Adrenal Treatment

Introduction
Adrenal glands are responsible for many of the body’s different processes. The glands produce various hormones in the body and these hormones trigger reactions in the body in all of the other systems. If the adrenal glands are not operating properly, the cause could be outside the gland. The hypothalamus, a part of the brain, or pituitary glands can sometimes fail to produce hormones that control the adrenal glands. Problems inside the adrenal gland can be caused by disease or infection in or around the gland. Major problems occur when the adrenal glands produce too many or too few hormones.

There are five primary adrenal gland disorders: Cushing’s Syndrome, Hyperaldosteronism, Congenital Adrenal Hyperplasia (CAH), Pheohromocytoma/Paraganglioma, and Addison’s Disease. Each is different and each will be discussed.

Symptoms
There are a few different adrenal gland disorders and each one has different symptoms. They are all outlined below.

Cushing’s Syndrome

  • Upper body obesity (round face and neck); thinning arms and legs
  • Skin problems such as acne
  • High blood pressure
  • Muscle weakness, bone weakness
  • Irritability, depression, moodiness
  • High blood sugar
  • Increased facial hair growth (women only)
  • Menstrual irregularities (women only)
  • Loss of fertility (men only)
  • Decreased or absent sex drive (men only)

 

 

Hyperaldosteronism

  • Moderate to high blood pressure
  • Muscle cramping
  • Low potassium
  • Excessive urination
  • Headache
  • General weakness

 

Congenital Adrenal Hyperplasia (CAH)

  • Shorter than average height
  • Early signs of puberty (in children)
  • Acne
  • Irregular menstrual periods (women only)
  • Excess facial hair (women only)
  • Dehydration
  • Low blood pressure
  • Low blood sugar
  • Difficulty keeping enough salt in the body
  • Possible trouble getting pregnant (women only)
  • Benign testicular tumors (men only)
  • Infertility (men only)

 

Pheohromocytoma/Paraganglioma

  • High blood pressure
  • High blood sugar
  • Rapid heart ache
  • Abdominal pain
  • Anxiety
  • Shaking of the hands
  • Headache
  • Weight loss
  • Sweating
  • Constipation
  • Pale skin
  • Blurry vision
  • Psychiatric disturbances

 

 

Addison’s Disease

  • Weight loss
  • Craving for salt
  • Nausea/vomiting
  • Dizziness
  • Weakness
  • Depression
  • Low blood pressure
  • Extreme fatigue
  • Patches of dark skin

 

Diagnosis
There are three different tests currently used to diagnose Cushing’s Syndrome. One test looks for elevated cortisol levels in saliva, another test looks for elevated cortisol levels in urine, and the third test determines if a synthetic steroid suppresses cortisol produced in the body.

To diagnose Addison’s Disease, your doctor may administer a blood test to measure cortisol and adrenocoticotropic hormone (ACTH) levels. The doctor measures blood levels after ACTH is given and determines if adrenal insufficiency (lack of cortisol) is present in the body.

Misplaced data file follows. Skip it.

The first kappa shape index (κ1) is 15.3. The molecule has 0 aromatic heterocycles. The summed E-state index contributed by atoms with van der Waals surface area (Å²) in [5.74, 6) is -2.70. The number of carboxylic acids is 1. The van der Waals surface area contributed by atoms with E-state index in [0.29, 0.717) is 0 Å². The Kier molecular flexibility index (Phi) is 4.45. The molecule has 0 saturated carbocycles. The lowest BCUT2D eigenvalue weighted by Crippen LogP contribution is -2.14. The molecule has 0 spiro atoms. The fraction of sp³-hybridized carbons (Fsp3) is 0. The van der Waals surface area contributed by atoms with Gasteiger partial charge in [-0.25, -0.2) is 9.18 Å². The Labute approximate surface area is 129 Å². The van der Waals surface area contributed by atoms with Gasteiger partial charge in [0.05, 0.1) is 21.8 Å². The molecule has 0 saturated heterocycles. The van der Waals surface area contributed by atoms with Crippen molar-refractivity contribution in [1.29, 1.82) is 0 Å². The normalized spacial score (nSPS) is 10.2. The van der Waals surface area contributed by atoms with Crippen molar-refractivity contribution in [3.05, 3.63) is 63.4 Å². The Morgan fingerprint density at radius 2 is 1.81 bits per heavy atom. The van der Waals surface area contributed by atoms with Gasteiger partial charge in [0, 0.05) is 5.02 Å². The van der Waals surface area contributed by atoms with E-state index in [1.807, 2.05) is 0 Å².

Diagnosing Congenital Adrenal Hyperplasia (CAH) requires a screening blood test of infants. If the screening shows that the infant may have CAH, the doctor will order another blood test to confirm.

Pituitary Tumors are another illness that can be found during Adrenal Treatment. The first step in diagnosing these is a physical examination. Your doctor may also conduct a vision test to see if a pituitary tumor has had an affect on your sight. Further tests will need to be done if the results of the vision tests lead to suspicion of pituitary tumors.

If you have suspected Pheohromocytoma/Paraganglioma, your doctor will administer a blood or urine test to measure levels of catecholamines. Catecholamines are hormones that increase heart rate, blood pressure, breathing rate, and energy available in the body.

Hyperaldosteronism is another illness that could be suspected. If it is, your doctor will order blood or urine tests to check for high levels of aldosterone or low levels of potassium. Your doctor may also order a tomography scan to determine if the adrenal gland have a noncancerous tumor or other abnormal growths.

Treatment
Treatment for Cushing’s syndrome depends on the cause of the illness. If medication is causing the excess cortisol, your doctor can change your dosage or try different medication. If your body making too much cortisol causes Cushing’s syndrome, treatments could include medication, surgery, radiation, or a combination.

Congenital Adrenal Hyperplasia (CAH) cannot be cured, but it can be treated and controlled by medication to replace the hormones that your body is not making.

Pituitary tumors have a widely used treatment in transsphenoidal adenomectomy, which uses a microscope and small instruments to remove the tumor through a nostril or an opening below the upper lip. Radiation is another treatment option.

Pheohromocytoma/Paraganglioma is usually treated by the removal of the tumor through surgery. More often than not, removing the tumor improves the patient’s blood pressure control.

Replacing the cortisol or aldosterone that the body is lacking can treat Addison’s disease. Patients with Addison’s disease take medication every day to replace these hormones.

Hyperaldosteronism is treated with medications that block the effect of aldosterone, which causes excessive growth of normal cells in adrenal glands. The affected gland can also be removed using minimally invasive surgery.

Prognosis
Most patients with adrenal gland illnesses or deficiencies can be treated very effectively. All of the different types of adrenal diseases can be treated if not cured. Adrenal doctors and surgeons can provide more information.

Resources
Urology Care Foundation – Adrenal Glad